• Pet stores and puppy mills
  • Pour-your-own bars
  • Recognition for the police and fire departments
  • Recycling
  • SECA
  • Sidewalk cafes
  • Street scape
  • Traffic congestion
  • Vacant store fronts
  • Water meters / elevated lead
  • Another bee in a birdbath (oh the horror of such a sight)

These are just a few of the many issues carrying over, with undoubtedly many new issues to surface. Overall the Naperville city council has done a good job, but when better is possible, then ‘good’ is not enough. Just as issues will become more numerous and more intense, the ‘new’ city council will need to ‘up their game’ and become more decisive and creative.

Apr 132019
 

One of the best decisions Naperville councilwoman Becky Anderson made for the residents of Naperville was her decision to not run for re-election. It’s not easy winning an election with a double-digit vote total. Anderson has not been a magnet for voter support. Her likeability quotient measures in the negative.

Whereas some council members, including Judy Brodhead, are harmless, more like an empty seat, others including Anderson cause problems. When Brodhead leaves the council, it will be as if she was never there. However when Anderson departs, it will immediately increase the average IQ of the entire council. Anderson’s mode of operating on the council has been defined as underhanded and not in a subtle way. If you look in the dictionary for the definition of ‘conflict-of-interest’ there is a good chance of seeing a picture of councilwoman Becky Anderson.

As an example, during the March 19th Naperville city council meeting, rather than expressing her opinion of Mayor Steve Chirico’s possible (but untrue) conflict-of-interest regarding the Central Park Place development on Washington Street, she waited until Chirico recused himself from that portion of the meeting before leveling the accusation.

Watch and listed as Mayor Chirico recuses himself, followed by Anderson’s cheap shot:

Anderson’s specialty on the city council is her propensity of exercising her lack of judgement on her own conflicts-of-interest.

Watch and listen as councilman Kevin Coyne chimes in with just a few of Anderson’s conflicts-of-interest without mentioning Anderson’s name:

  • Should a council-member vote on a petition which her family member presented.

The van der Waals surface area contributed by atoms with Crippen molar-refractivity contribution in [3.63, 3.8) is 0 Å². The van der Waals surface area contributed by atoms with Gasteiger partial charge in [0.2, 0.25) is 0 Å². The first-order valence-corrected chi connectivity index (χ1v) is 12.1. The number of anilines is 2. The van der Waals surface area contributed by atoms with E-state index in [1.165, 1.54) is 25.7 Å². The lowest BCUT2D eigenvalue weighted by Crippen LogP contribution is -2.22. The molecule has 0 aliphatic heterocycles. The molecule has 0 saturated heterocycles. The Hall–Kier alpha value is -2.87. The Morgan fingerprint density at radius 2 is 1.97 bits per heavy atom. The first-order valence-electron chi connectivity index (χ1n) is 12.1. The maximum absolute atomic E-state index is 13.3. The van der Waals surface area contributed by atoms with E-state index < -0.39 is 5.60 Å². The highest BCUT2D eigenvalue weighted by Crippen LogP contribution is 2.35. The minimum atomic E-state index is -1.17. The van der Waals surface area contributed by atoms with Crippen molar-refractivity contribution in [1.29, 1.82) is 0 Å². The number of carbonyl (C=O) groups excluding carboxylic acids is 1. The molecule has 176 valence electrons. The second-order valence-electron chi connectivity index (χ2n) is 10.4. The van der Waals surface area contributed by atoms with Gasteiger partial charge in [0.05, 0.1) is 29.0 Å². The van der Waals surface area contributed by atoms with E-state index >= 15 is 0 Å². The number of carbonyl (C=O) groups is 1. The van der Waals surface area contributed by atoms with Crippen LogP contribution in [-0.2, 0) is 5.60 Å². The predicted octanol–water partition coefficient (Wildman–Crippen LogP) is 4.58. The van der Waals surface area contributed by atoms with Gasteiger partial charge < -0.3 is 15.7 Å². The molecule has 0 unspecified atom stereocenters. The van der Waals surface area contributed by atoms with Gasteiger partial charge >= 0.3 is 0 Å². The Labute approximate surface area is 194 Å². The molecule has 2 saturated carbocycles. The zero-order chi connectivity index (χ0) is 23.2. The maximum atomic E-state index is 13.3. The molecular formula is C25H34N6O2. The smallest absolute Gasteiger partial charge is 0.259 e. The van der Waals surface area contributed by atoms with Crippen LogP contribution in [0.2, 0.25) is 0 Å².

• Should a council-member vote on public resources being used for an event outside of her business.
  • Should a council-member vote on a special service area if she has a building in that area.

Coyne didn’t wait until Anderson wasn’t present. She was there in full living color slinking into her seat. Coyne didn’t throw the punch, until after Anderson threw her sucker-punch at Chirico.

Councilman Benny White then steps in with a common-sense thought of his own;

Anything could be considered a conflict-of-interest. However when it comes to Becky Anderson she specializes in a plethora of conflicts-of-interest including:

  • Voting for library funding while owning a book store.
  • Voting for downtown improvements when she owns a business in the downtown area.
  • Voting for a Harry Potter event again while owning a book store.
  • Improper use of quasi governmental bodies such as NCTV and Naper Settlement for financial benefit.

Becky Anderson has never been accused of being a class act. During the April 3rd city council meeting watch and listen as councilman Paul Hinterlong congratulates Mayor Steve Chirico on his re-election victory. Every council member joins in by clapping, except for Anderson seated second from the left.

The bottom line is that the Tuesday April 16 city council meeting will be councilwoman Becky Anderson’s last meeting. The really good news is that it will allow Anderson more time do some industrial-strength dusting and vacuuming in her book store, which is sorely needed.

Apr 062019
 

Best Of The Worst Award – Bruce Hanson came in 5th place, while the top four were elected to the city council.

Best Yard Sign Ever – ‘My Man Mitch’ elected governor of Indiana in 2005 – 2013, now the President of Purdue University. No originality with Naperville city council candidates, hence none qualified.

Second Best-looking Yard Sign – Steve Chirico’s navy blue and whiter-than-white, with a red check mark; simple, crisp, easy to read and name spelled correctly.